Giacomo — We're not sure if you realize it, but very few people cruised in the 1950s, so the voyage of the Ly-Kou was extremely unusual. For example, Eric and Susan Hiscock did the first of their three circumnavigations from 1952 to 1955. The world, and particularly the world of cruising, was not only so different back then, it hardly existed.

We did a little research and discovered that Ky-Lou stopped 91 times on the way from Saigon to Miami, and on July 11, 1958, pulled into Chicago YC. It was noted that her skipper, Patrick Ellam, then 38, had sailed a 20-ft boat across the Atlantic five years before.

What became of the Ly-Kou? We don't know for sure, but if she's like almost all other boats of her era, she probably fell into disuse and disrepair, and is no longer with us. Wood boats were never intended to last. It's a pity; we'd like to have seen her.

I'm wondering if another SoCal Ta-Ta is planned for 2016. It looks as though it's a really great rally, so if it's a go again this year, I hope to have my boat and crew ready.

Steve Reeder
Desperado, Cheoy Lee Offshore 47

Steve — Yeah, what the heck, let's do it again. The dates will be September 10-17. We'll have the same course — Santa Barbara to Santa Cruz Island for two nights; Channel Islands Harbor for one night; Paradise Cove for one night; and one night at Two Harbors, Catalina.

As previously, the fleet will be limited to 50 boats because of space limitations in Santa Barbara. Ta-Ta entries will be able to reserve space in the harbor — something that can't normally be done —for the Saturday and Sunday night prior to the Monday start, but only through the Ta-Ta. (We don't want to do it that way; we're required to do it by Santa Barbara.) We'll have details when we formally announce the event on May 1. If anyone is interested, be ready to sign up promptly as we expect the event to be sold out.

Attention Kurt and Katie Braun of the Alameda-based Deerfoot 74 Interlude: many of last year's participants hope you'll be back for your Friday night Buffalo Milk Party.

I know it was a long time ago — 14 years ago — but in 2001 Bernard J. Barden posted something in Latitude about a sailboat named Lanacoa. I'm wondering if it is the same boat I crewed for in the 1970s, and if you had any idea how to track down more information.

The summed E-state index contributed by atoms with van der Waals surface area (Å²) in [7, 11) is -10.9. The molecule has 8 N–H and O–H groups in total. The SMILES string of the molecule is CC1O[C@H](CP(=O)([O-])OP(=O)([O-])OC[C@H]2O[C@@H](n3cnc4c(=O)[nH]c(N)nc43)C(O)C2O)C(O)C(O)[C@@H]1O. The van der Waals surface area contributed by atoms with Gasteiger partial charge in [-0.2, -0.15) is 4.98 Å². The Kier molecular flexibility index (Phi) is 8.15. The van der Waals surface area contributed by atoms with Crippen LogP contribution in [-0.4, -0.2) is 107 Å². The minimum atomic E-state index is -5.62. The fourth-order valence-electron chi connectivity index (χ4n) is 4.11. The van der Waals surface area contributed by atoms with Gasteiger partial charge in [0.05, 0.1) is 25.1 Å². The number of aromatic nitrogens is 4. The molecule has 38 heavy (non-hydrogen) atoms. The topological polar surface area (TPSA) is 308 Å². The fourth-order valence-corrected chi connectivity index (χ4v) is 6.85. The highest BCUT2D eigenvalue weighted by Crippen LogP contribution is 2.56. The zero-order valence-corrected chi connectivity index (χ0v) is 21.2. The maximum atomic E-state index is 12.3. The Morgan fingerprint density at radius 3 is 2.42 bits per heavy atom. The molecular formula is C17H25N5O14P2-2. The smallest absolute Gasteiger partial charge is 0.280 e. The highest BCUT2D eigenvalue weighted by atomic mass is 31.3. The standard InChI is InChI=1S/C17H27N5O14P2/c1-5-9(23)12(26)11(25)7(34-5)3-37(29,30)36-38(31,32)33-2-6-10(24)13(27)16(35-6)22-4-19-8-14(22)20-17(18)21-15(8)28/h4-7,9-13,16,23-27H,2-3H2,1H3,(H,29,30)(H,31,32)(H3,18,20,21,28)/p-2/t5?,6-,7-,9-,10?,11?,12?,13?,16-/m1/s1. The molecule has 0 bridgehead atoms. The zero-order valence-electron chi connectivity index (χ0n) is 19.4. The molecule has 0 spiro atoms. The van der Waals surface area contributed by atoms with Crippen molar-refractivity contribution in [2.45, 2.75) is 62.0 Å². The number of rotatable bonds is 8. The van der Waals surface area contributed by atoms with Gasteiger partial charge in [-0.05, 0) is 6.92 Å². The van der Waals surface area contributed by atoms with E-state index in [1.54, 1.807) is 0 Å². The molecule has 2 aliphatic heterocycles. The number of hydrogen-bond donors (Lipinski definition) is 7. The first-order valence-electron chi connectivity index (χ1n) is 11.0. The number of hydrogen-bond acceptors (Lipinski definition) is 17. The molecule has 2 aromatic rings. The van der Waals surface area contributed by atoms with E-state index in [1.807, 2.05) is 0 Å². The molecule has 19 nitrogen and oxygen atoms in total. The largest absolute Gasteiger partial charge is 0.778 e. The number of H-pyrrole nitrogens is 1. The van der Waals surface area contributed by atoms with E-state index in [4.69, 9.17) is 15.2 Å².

Cynthia Annett
Lawrence, KS

Cynthia — As recently as 2012 Barden was listed as being a volunteer at the San Francisco Maritime National Historical Park. If he's not still a volunteer there, they would probably know the best way to contact him.

We're always surprised at the number of requests from people who are in the later stages of their lives looking to recall the sailing adventures of their youth. And why not?

I just read the Letters editor's comments about the 468-ft by 82-ft White Pearl sailboat that's just been built and is by far the largest privately-owned sailboat in the world. Holy floating hotel!

I spent over three years chasing submarines around Cape Hatteras aboard an American warship, the USS Beale. That destroyer was 376 feet long and had a beam of only 39 feet, yet to me she was a thing of beauty. She took everything that the Cape could throw at her, including a couple of 60° rolls.

White Pearl brings a new meaning to "Beauty is in the eye of the beholder."

P.S. Thank you for a great publication. It is a magazine from which beautiful dreams are made.

Ken Dietsch
Bend, OR

I don't know if this will help Ben Jones in his search for information on Lapworth 36s, but the actor Buddy Ebsen owned one with a turquoise hull named Turquoise. This was before Ebsen designed and built his cat Polynesian Concepts.

Bud Desenberg owned a blue-hulled one that my dad sailed on. She did an L.A. to Tahiti Race in the early 1960s. Kim Desenberg, a longtime figure in Northern California sailing, is Bud's son.